Either make safety your first concern, which it should always be (and attempting this operation with "pushsticks" alone is NOT doing that), or buy a tool made for the job.
You may get away with it on a few rips, but with nothing else in your favor it has the real potential to eventually bite, big time.
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Swingman wrote:
> You may get away with it on a few rips, but with nothing else in your favor > it has the real potential to eventually bite, big time. >
Precisely why I made the 20 ft pole comment.
It is not a matter of "If", it's a matter of "When", it is going to bite you.
Lew
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"Lew Hodgett" wrote in message

And with the metal pushstick mentioned, make that a 120' pole! AAMOF, I want to be around the corner, in the next town over, from anyone using a metal pushstick on a table saw.
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Boy! I am glad you said that. Considering that they sell aluminum magnetic push sticks, I always thought I was just weird about being wary of using anything metal near the spinning blade. Someone gave me one and I use it to hold notes on he bulletin board. I understand that generally the push stick is not supposed to contact the blade BUT in case it does, you now have a metal projectile hurtling at you rather than a wooden one.
No thank you!
Vic
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wrote:

You guys need a Festivus pole!
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Oh, no. Here we go with the airing of grievances....
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I dunno, Vic. ISTM that at that speed (approx 110mph) it doesn't make that much difference whether it's aluminum or wood being hurled at you; it's going to do damage and cause pain, regardless. Either way, it's not a Good Thing.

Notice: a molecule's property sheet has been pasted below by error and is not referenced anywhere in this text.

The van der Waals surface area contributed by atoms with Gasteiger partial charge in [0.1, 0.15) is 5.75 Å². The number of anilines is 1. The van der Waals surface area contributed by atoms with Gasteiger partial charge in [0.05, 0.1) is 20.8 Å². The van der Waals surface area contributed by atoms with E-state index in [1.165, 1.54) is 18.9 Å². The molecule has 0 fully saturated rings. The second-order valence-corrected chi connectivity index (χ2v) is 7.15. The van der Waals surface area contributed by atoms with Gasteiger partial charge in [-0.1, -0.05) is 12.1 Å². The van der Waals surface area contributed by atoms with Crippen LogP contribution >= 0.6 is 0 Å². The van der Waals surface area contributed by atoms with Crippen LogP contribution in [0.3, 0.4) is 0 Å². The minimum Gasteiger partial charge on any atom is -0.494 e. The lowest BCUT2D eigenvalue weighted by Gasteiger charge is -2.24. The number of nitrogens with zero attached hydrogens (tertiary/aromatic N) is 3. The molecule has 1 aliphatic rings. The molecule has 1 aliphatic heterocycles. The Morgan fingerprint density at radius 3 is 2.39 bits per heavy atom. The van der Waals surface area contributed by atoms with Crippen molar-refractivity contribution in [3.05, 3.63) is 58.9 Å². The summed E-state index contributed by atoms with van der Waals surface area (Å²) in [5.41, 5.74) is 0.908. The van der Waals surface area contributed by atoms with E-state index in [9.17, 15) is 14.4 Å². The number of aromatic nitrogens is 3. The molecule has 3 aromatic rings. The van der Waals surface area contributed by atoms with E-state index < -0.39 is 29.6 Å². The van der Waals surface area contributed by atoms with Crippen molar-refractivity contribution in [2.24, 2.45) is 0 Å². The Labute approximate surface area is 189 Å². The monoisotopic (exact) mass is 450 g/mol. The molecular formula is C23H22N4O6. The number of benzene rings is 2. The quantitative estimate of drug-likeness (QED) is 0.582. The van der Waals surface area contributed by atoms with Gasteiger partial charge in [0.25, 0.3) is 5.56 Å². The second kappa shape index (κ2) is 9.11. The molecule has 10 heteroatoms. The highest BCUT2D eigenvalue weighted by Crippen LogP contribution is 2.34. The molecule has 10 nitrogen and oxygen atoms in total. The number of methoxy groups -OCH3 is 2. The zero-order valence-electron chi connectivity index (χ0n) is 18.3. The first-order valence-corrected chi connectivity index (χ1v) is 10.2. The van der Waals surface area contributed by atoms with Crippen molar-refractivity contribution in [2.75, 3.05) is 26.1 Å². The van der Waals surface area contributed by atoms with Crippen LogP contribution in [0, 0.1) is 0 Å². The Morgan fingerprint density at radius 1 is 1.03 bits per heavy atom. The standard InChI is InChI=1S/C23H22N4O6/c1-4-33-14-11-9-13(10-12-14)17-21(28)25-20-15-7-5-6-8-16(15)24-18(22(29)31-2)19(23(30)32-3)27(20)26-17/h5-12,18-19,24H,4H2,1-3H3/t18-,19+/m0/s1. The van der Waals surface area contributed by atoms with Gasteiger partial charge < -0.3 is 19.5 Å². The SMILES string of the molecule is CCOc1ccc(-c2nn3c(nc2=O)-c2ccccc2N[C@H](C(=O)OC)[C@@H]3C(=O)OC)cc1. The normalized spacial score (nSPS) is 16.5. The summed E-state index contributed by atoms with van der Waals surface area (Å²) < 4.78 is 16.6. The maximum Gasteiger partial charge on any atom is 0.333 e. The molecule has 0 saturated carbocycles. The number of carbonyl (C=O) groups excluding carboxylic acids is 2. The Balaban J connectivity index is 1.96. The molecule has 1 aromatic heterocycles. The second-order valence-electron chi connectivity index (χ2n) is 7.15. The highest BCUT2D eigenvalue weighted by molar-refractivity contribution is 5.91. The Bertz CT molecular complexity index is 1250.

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Doug Miller (alphageek at milmac dot com)
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Swingman wrote:

I was sawing thin strips one day. I forget why, but these were _really_ thin strips, in light pine. No more than 1/2" by 1/8"-maybe 1/4"
I knew they were going to kick back. Couldn't think how to avoid it, so I decided to live with it. Just made sure I was well out of the firing line instead.
A few feet behind my saw (in my impossibly cluttered workshop) is a set of steel shelves, on which was sitting a plastic toolbox. When one of these strips decided it was time to take up the olympic javelin event, it went straight for the toolbox -- and punched a hole clean through the side. This wasn't some huge flying plank, it was a strip like a long pencil and probably lighter, yet it had that much energy in it.
Concentrates the mind wonderfully, a lesson like that.
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38g2000cwa.googlegroups.com:

How long are the boards you're ripping? I routinely rip long boards halfway, flip them end for end, and then finish the rip the other way. Kick back is minimized, and control maximized since only half of the board is past the blade and you don't need to release the board at any time. The same technique might be used for your arrangement, although extracting the piece between the blades without blade marks might be a challenge.
Scott Cramer
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WHY do you stop in the middle of a cut and star over???
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Because sometimes I don't have room to do the rip in one pass, and other times it's safer than pushing the skinny rip through the blade with a push stick. Or a hot dog.
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Steve wrote:

What you are making is a gang saw.
I think the extra safety setup required would defeat the benefits of the extra cut.
You can make a holddown easily enough , and pull the work through from the back is almost essential to avoid the middle stip getting thrown.
I built a jig to help rip 2 x 1 and 3 x 1 furring strips into 1/2" strips , it was just a matter of pushing the wood through the jig and pulling it out the back .